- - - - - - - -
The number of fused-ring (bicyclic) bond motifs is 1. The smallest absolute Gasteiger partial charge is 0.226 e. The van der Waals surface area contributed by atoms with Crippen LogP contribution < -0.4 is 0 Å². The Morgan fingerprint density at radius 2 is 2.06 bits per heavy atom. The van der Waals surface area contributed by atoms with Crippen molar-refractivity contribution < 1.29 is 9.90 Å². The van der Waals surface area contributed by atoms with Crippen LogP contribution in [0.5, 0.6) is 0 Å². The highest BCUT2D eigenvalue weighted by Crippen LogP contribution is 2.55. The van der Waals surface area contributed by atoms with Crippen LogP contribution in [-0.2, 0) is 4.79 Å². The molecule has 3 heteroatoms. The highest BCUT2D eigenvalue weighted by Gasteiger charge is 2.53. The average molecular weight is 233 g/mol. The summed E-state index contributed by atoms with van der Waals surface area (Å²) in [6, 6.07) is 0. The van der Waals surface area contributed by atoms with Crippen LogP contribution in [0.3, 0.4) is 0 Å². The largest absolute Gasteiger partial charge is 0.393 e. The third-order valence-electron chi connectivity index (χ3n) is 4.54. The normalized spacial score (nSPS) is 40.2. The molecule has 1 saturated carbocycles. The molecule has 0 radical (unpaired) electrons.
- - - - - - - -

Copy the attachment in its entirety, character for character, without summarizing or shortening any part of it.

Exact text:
The number of fused-ring (bicyclic) bond motifs is 1. The smallest absolute Gasteiger partial charge is 0.226 e. The van der Waals surface area contributed by atoms with Crippen LogP contribution < -0.4 is 0 Å². The Morgan fingerprint density at radius 2 is 2.06 bits per heavy atom. The van der Waals surface area contributed by atoms with Crippen molar-refractivity contribution < 1.29 is 9.90 Å². The van der Waals surface area contributed by atoms with Crippen LogP contribution in [0.5, 0.6) is 0 Å². The highest BCUT2D eigenvalue weighted by Crippen LogP contribution is 2.55. The van der Waals surface area contributed by atoms with Crippen LogP contribution in [-0.2, 0) is 4.79 Å². The molecule has 3 heteroatoms. The highest BCUT2D eigenvalue weighted by Gasteiger charge is 2.53. The average molecular weight is 233 g/mol. The summed E-state index contributed by atoms with van der Waals surface area (Å²) in [6, 6.07) is 0. The van der Waals surface area contributed by atoms with Crippen LogP contribution in [0.3, 0.4) is 0 Å². The largest absolute Gasteiger partial charge is 0.393 e. The third-order valence-electron chi connectivity index (χ3n) is 4.54. The normalized spacial score (nSPS) is 40.2. The molecule has 1 saturated carbocycles. The molecule has 0 radical (unpaired) electrons.